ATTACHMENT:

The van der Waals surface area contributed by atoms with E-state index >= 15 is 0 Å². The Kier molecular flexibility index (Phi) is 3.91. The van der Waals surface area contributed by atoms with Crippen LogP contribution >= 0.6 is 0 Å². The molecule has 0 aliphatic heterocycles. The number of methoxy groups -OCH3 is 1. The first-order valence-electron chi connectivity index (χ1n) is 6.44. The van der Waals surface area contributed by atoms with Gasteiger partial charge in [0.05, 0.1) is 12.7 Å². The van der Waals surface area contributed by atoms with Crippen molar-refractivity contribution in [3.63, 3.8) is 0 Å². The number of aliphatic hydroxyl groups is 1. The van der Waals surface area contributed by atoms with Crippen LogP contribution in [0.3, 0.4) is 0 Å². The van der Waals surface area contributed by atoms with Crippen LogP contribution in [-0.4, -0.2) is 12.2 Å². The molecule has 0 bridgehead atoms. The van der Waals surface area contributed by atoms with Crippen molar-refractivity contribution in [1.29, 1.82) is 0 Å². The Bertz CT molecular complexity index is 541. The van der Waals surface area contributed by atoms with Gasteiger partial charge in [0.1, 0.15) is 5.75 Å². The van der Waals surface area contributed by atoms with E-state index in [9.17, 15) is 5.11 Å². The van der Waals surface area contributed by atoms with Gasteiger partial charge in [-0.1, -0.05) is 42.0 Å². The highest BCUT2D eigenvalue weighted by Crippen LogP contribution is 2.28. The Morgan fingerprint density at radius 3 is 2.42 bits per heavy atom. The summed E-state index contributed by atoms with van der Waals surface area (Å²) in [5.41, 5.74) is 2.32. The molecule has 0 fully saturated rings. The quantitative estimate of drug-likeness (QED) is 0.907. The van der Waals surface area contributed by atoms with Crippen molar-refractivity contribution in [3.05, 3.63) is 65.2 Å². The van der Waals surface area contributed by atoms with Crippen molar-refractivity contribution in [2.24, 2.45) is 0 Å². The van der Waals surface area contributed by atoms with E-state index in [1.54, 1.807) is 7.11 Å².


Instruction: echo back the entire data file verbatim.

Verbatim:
The van der Waals surface area contributed by atoms with E-state index >= 15 is 0 Å². The Kier molecular flexibility index (Phi) is 3.91. The van der Waals surface area contributed by atoms with Crippen LogP contribution >= 0.6 is 0 Å². The molecule has 0 aliphatic heterocycles. The number of methoxy groups -OCH3 is 1. The first-order valence-electron chi connectivity index (χ1n) is 6.44. The van der Waals surface area contributed by atoms with Gasteiger partial charge in [0.05, 0.1) is 12.7 Å². The van der Waals surface area contributed by atoms with Crippen molar-refractivity contribution in [3.63, 3.8) is 0 Å². The number of aliphatic hydroxyl groups is 1. The van der Waals surface area contributed by atoms with Crippen LogP contribution in [0.3, 0.4) is 0 Å². The van der Waals surface area contributed by atoms with Crippen LogP contribution in [-0.4, -0.2) is 12.2 Å². The molecule has 0 bridgehead atoms. The van der Waals surface area contributed by atoms with Crippen molar-refractivity contribution in [1.29, 1.82) is 0 Å². The Bertz CT molecular complexity index is 541. The van der Waals surface area contributed by atoms with Gasteiger partial charge in [0.1, 0.15) is 5.75 Å². The van der Waals surface area contributed by atoms with E-state index in [9.17, 15) is 5.11 Å². The van der Waals surface area contributed by atoms with Gasteiger partial charge in [-0.1, -0.05) is 42.0 Å². The highest BCUT2D eigenvalue weighted by Crippen LogP contribution is 2.28. The Morgan fingerprint density at radius 3 is 2.42 bits per heavy atom. The summed E-state index contributed by atoms with van der Waals surface area (Å²) in [5.41, 5.74) is 2.32. The molecule has 0 fully saturated rings. The quantitative estimate of drug-likeness (QED) is 0.907. The van der Waals surface area contributed by atoms with Crippen molar-refractivity contribution in [3.05, 3.63) is 65.2 Å². The van der Waals surface area contributed by atoms with Crippen molar-refractivity contribution in [2.24, 2.45) is 0 Å². The van der Waals surface area contributed by atoms with E-state index in [1.54, 1.807) is 7.11 Å².